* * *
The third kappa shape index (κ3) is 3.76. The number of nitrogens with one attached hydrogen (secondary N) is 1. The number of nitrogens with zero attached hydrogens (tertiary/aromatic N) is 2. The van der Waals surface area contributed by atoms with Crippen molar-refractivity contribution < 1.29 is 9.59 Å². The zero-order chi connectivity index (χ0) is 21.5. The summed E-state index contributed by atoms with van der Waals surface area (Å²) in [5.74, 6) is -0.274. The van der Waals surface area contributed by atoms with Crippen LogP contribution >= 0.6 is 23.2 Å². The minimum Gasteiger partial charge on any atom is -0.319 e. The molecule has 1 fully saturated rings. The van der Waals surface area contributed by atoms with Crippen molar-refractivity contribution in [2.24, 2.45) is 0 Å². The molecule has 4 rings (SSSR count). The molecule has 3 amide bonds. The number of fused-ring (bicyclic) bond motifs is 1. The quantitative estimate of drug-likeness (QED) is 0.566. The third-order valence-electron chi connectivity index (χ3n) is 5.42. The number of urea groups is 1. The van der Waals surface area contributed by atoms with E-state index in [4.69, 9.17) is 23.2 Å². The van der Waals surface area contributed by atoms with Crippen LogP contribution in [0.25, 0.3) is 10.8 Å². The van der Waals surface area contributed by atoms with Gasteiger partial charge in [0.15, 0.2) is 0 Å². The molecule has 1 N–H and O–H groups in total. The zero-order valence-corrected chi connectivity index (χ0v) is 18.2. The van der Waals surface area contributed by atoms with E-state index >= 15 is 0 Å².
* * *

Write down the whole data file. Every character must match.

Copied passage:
The third kappa shape index (κ3) is 3.76. The number of nitrogens with one attached hydrogen (secondary N) is 1. The number of nitrogens with zero attached hydrogens (tertiary/aromatic N) is 2. The van der Waals surface area contributed by atoms with Crippen molar-refractivity contribution < 1.29 is 9.59 Å². The zero-order chi connectivity index (χ0) is 21.5. The summed E-state index contributed by atoms with van der Waals surface area (Å²) in [5.74, 6) is -0.274. The van der Waals surface area contributed by atoms with Crippen LogP contribution >= 0.6 is 23.2 Å². The minimum Gasteiger partial charge on any atom is -0.319 e. The molecule has 1 fully saturated rings. The van der Waals surface area contributed by atoms with Crippen molar-refractivity contribution in [2.24, 2.45) is 0 Å². The molecule has 4 rings (SSSR count). The molecule has 3 amide bonds. The number of fused-ring (bicyclic) bond motifs is 1. The quantitative estimate of drug-likeness (QED) is 0.566. The third-order valence-electron chi connectivity index (χ3n) is 5.42. The number of urea groups is 1. The van der Waals surface area contributed by atoms with E-state index in [4.69, 9.17) is 23.2 Å². The van der Waals surface area contributed by atoms with Crippen LogP contribution in [0.25, 0.3) is 10.8 Å². The van der Waals surface area contributed by atoms with Gasteiger partial charge in [0.15, 0.2) is 0 Å². The molecule has 1 N–H and O–H groups in total. The zero-order valence-corrected chi connectivity index (χ0v) is 18.2. The van der Waals surface area contributed by atoms with E-state index >= 15 is 0 Å².